That’s especially true of these four airlines. Almost seven out of every eight dollars the four airlines sent Wall Street from 2015 through 2019–$39.1 billion out of $44.7 billion — went for share buybacks. The rest went for dividends, according to my calculations based on the companies’ Securities & Exchange Commission filings.” – Washington Post

We need to move to a system that focus on humans, not the economy and profits. 

This would be something similar to human centered capitalism, as promoted by Andrew Yang. 

We already have some institutions that their sole driver is not profit. Credit unions supposedly have their owners, who are also their users, needs as a priority, instead of just profit. 

Vanguard is a company that both serves it’s owners and it’s users.

If we increased the base of each companies shareholders to include everyone, there would be more incentive to “help everyone” instead of “maximize profits”.

While researching this I stumbled upon this series of articles about Stakeholder value. It is quite interesting. Here are some top comments, but I suggest reading it for yourself.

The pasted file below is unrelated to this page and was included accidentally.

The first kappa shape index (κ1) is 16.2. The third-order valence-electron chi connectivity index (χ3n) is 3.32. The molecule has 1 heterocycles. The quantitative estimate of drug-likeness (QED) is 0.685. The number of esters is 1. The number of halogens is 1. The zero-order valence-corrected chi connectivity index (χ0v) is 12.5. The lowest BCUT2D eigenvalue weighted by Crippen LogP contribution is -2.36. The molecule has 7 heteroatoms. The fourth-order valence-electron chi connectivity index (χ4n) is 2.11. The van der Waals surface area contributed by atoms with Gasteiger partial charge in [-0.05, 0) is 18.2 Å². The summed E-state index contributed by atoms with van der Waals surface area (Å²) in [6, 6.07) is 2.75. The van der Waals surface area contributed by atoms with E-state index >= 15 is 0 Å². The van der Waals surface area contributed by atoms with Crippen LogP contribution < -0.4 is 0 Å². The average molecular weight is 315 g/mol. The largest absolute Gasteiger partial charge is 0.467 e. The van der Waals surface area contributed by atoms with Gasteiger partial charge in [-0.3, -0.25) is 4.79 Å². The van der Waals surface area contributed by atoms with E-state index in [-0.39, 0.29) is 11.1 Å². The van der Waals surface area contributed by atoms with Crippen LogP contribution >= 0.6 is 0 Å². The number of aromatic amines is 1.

“The most successful firms today are those that pursue what Peter Drucker long ago saw to be “true North” for a corporation: “there is only one valid purpose of a corporation: to create a customer”. Generating fresh value for customers is the foundation the basis for generating benefits for all the stakeholders.” – Forbes

Finally, another thing that would help small business and entrepreneurs everywhere, as well as helping people stay health is Universal health care in the USA.

“You know what would really help me as a business owner? Universal health care. The money we pay to subsidize employee health care is astronomical and grows every year. I’ll happily pay higher taxes to cut out health insurance companies that make $40 billion a year in profit.” – Dan Price CEO